“Because there’s so much anti-Blackness, and white supremacy wants to be protected at all costs, people go out of their way to make it look like this movement is a violent movement,” Saahene said. “People really need to just think a little bit deeper…about what Black Lives Matter actually stands for and what they’re fighting against. Violence just doesn’t make any sense.”

4. It’s anti-police.

Law enforcement’s track record with Black Americans is troubling, to say the least. Not only are Black men and women disproportionately stopped, arrested and killed by police, many of these instances of violence occur following 911 calls for fairly routine issues. 

But the Black Lives Matter movement is not about retaliation or eliminating police. Rather, it’s about examining the structure of law enforcement and how it can better serve communities, especially Black and brown ones.

Defunding the police is a big part of that goal. And that idea is scary to a lot of people, often because they don’t understand what it means. Defunding isn’t about abolishing law enforcement. “It’s to look at how police departments have been funded to do things that they shouldn’t necessarily have to do anyway, and don’t necessarily do well, that would be better met by other groups who’ve been trained differently and provided better resources,” Cooper said. 

For example, domestic disturbances or mental health crises could be responded to by social workers or medical professionals, rather than armed police officers. “If you come to a situation with a weapon, there is a possibility, even with a particular police officer who may be well-intentioned, for something to escalate if for no other reason than you’re coming with a gun,” Cooper said. The goal would be to deescalate these types of situations without the need for force ― and hopefully save lives in the process.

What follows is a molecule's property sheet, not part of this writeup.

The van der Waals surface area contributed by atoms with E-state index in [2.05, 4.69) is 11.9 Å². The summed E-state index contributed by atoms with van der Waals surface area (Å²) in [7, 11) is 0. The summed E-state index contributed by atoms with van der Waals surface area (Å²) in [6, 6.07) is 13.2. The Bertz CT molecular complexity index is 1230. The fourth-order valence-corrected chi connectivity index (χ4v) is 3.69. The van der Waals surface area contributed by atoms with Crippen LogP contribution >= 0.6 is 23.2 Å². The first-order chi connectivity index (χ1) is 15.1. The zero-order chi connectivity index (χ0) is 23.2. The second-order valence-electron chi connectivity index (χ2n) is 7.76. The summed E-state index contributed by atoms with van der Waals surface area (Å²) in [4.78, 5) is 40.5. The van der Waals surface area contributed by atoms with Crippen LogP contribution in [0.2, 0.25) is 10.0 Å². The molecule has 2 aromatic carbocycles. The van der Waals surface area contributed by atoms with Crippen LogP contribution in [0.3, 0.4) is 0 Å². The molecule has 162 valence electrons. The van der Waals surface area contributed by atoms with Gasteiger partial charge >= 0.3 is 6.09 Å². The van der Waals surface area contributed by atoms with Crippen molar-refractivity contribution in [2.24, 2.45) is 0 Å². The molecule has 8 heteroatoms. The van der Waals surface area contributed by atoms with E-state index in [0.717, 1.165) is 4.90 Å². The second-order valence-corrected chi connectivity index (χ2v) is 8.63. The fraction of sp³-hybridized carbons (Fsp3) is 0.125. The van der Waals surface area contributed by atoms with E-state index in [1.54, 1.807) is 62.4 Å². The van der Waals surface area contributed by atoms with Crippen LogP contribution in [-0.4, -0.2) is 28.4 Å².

5. It’s racist.

The phrase “Black Lives Matter” is not meant to be divisive. And yet, it really ruffles some (white) people’s feathers. Some even go so far as to claim that prioritizing Black lives is a form of reverse racism (which, by the way, is not a thing). 

“Because our lives are treated as if they don’t matter, we have to specifically say that they do,” Saahene said. “It’s just a phrase to get people to understand that because you have black skin does not mean that you should be treated any differently, and certainly doesn’t mean that your life should be cut short.”

“We’re not saying Black Lives Matter more, we’re saying they matter too,” added Melissa DePino, who co-founded From Privilege to Progress alongside Saahene. “It’s not about giving someone more and someone else less. It’s about creating a situation in which everybody has the same privileges.” 

6. It’s a front for Democratic funding.